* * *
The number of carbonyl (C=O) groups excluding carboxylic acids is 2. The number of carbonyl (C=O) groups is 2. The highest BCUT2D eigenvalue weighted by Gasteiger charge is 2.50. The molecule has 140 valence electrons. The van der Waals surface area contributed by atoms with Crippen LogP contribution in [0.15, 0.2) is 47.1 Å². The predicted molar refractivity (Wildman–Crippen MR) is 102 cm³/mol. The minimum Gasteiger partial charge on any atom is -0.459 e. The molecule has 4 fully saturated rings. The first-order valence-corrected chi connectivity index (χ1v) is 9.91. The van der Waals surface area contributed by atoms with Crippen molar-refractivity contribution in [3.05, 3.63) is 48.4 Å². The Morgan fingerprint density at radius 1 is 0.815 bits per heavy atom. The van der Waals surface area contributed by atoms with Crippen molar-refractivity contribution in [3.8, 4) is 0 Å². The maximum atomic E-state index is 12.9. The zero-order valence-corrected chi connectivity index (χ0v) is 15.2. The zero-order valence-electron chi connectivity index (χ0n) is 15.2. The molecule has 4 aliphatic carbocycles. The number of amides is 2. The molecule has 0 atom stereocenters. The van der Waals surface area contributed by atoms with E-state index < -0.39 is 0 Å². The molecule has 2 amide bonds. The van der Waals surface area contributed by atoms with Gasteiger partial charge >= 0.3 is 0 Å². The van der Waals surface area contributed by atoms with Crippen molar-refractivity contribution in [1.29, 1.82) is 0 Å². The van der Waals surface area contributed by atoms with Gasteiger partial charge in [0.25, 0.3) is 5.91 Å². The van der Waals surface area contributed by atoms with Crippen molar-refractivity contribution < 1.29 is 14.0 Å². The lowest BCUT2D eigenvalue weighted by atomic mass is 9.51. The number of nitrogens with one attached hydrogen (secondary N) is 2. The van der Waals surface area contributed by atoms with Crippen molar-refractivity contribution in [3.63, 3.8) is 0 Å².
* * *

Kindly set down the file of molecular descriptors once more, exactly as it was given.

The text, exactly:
The number of carbonyl (C=O) groups excluding carboxylic acids is 2. The number of carbonyl (C=O) groups is 2. The highest BCUT2D eigenvalue weighted by Gasteiger charge is 2.50. The molecule has 140 valence electrons. The van der Waals surface area contributed by atoms with Crippen LogP contribution in [0.15, 0.2) is 47.1 Å². The predicted molar refractivity (Wildman–Crippen MR) is 102 cm³/mol. The minimum Gasteiger partial charge on any atom is -0.459 e. The molecule has 4 fully saturated rings. The first-order valence-corrected chi connectivity index (χ1v) is 9.91. The van der Waals surface area contributed by atoms with Crippen molar-refractivity contribution in [3.05, 3.63) is 48.4 Å². The Morgan fingerprint density at radius 1 is 0.815 bits per heavy atom. The van der Waals surface area contributed by atoms with Crippen molar-refractivity contribution in [3.8, 4) is 0 Å². The maximum atomic E-state index is 12.9. The zero-order valence-corrected chi connectivity index (χ0v) is 15.2. The zero-order valence-electron chi connectivity index (χ0n) is 15.2. The molecule has 4 aliphatic carbocycles. The number of amides is 2. The molecule has 0 atom stereocenters. The van der Waals surface area contributed by atoms with E-state index < -0.39 is 0 Å². The molecule has 2 amide bonds. The van der Waals surface area contributed by atoms with Gasteiger partial charge >= 0.3 is 0 Å². The van der Waals surface area contributed by atoms with Crippen molar-refractivity contribution in [1.29, 1.82) is 0 Å². The van der Waals surface area contributed by atoms with Gasteiger partial charge in [0.25, 0.3) is 5.91 Å². The van der Waals surface area contributed by atoms with Crippen molar-refractivity contribution < 1.29 is 14.0 Å². The lowest BCUT2D eigenvalue weighted by atomic mass is 9.51. The number of nitrogens with one attached hydrogen (secondary N) is 2. The van der Waals surface area contributed by atoms with Crippen molar-refractivity contribution in [3.63, 3.8) is 0 Å².